I just wanted to say that overall I received an EXCELLENT education from East Carolina University. Yes, it is a tough program and I had to make quite a few sacrifices. But tuition was the CHEAPEST (I got instate rates, about $120 a credit hour and none of those fees I had to pay for my daughter who also went there). Faculty is great to work with. I did have my own problems (switched clinical sites because the only thing I was doing was preterm labor and VERY high risk pregnancies, which I can do at my own job as a labor nurse). And because the courses were internet, I could still work full time until the last semester of school (had to do integration which is pretty much full time hours).
I love the midwifery model of care! Patients are informed and make their own choices; epidurals are OK with me! I hope to start working as a CNM in December with a great group of docs, some of them have known me since I was wet behind the ears!
Midwifery care is NOT always "natural"... my philosophy is "non intervention in the absence of complications". The goal is a satisfying birth experience for the family, a healthy mom and baby, and a family who feels that they called the shots.
Oct 29, '05I am completing my CNM degree at the University of Utah this fall. The Univ of Utah offers a dual degree of NMW/WHNP, but also has an FNP program, and acute care NP, Neonatal NP, nurse educator, ect. They will tailor your degrees to what you want.
I had applied to OHSU 2 yrs ago and did not even get a reply letter from them after filling out their whole application and references, ect. I felt it quite rude.
I will complete my WHNP hours after finishing the CNM as a post masters student. So this school will work with you if you need to finish one to begin working again.
Nov 2, '05I am currently finishing my BSN and will graduate in May. I have been a L&D nurse for 5years and worked as a nurse tech for 2 years in the nursery, but my dream has always been to be a CNM. I have looked into several schools and the Frontier school sounds good, but the CNM's that I have asked to precept me are a little apprehensive about the time and requirements. Has anyone gone through that program or know of anyone who has? I would like to talk to someone before I really push my CNM's to precept me. I have to make a decision soon because the other school I am leaning towards is Emory and I think I have to have my application in by January 15th. Plus it cost over $13,000 a semester to go to Emory and that is before you buy the first book. Frontier is only like $5190. Look forward to hearing from you!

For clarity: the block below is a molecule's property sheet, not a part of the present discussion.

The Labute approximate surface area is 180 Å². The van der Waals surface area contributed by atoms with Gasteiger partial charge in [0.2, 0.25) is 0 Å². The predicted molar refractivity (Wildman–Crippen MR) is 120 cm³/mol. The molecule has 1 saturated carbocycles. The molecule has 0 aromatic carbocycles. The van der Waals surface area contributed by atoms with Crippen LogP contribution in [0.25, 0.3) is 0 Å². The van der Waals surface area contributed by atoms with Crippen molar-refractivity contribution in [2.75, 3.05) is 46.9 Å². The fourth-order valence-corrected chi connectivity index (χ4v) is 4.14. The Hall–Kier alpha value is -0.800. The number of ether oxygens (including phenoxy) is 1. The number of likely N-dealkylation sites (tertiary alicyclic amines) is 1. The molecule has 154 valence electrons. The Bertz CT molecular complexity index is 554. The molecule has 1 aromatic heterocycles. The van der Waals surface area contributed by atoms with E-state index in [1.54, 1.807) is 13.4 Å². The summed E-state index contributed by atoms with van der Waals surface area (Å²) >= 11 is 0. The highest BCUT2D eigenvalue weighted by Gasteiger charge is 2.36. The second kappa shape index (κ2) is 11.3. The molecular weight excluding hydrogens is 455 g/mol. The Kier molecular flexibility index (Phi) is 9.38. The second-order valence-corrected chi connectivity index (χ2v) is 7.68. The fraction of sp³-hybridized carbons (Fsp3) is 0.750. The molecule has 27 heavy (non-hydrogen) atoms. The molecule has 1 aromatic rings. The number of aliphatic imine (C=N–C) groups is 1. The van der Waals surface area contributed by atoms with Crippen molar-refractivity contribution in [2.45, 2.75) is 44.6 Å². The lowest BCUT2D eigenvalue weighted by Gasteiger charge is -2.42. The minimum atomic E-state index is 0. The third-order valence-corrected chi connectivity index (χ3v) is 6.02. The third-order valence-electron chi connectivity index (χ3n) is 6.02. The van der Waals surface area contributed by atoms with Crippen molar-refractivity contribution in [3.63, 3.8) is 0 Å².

Nov 3, '05Midwife2b:
I am very interested in attending ECU's program. I have not yet graduated from my ADN program (will grad in May), but will be starting the RN to BSN right away next fall and hopefully after that (and some experience in L&D) will start the part-time MSN CNM program. I elected not to do the RN to MSN program because I want to make sure I have an out if I change my mind at some point down the road. It is nice to see another CNM hopeful who isn't completely opposed to interventions. I have encountered a lot of people who seem to think all midwives are all about home and water births (which I have no problem with), but that isn't really where I see myself. I gave birth to my son in a hospital with a CNM attending and had an epidural (which she neither encouraged or discouraged me to get), with a lot of the other aspects of CNM care in place, she was there through every stage of pushing (which wasn't long in my case, only 14 minutes) and performed perineal massage and in general, made me feel great about the delivery process. My only real concerns about this career choice have been the issue of where I might find a job because I don't see myself ever setting up shop in a birthing center (unless it is one within a hospital).
Nov 4, '05I wish all the aspiring midwives the best of luck in your pursuits. It is, to me, the noblest of professions. Best wishes to each of you.
Nov 10, '05i am so happy to find other women that are just excited as i am about becoming mw. as you can see by my name i aspire to be a future midwife. i've known that it was my calling and my destiny since i did a project on the process of childbirth in 8th grade! i have just applied to nursing school and all i want for christmas is an acceptance letter! i am 21 now and on my way to fill the shoes that i was placed here for. good luck to all of you past, present, and future mw's.
Nov 10, '05am so happy to find other women that are just excited as i am about becoming mw. as you can see by my name i aspire to be a future midwife. i've known that it was my calling and my destiny since i did a project on the process of childbirth in 8th grade! i have just applied to nursing school and all i want for christmas is an acceptance letter! i am 21 now and on my way to fill the shoes that i was placed here for. god bless to all of you past, present, and future mw's.
Oct 23, '09I know EXACTLY what you mean! i haven't had babies yet... but i'm really worried that i'm going to be a complete wimp when the time comes! yikes!!!!!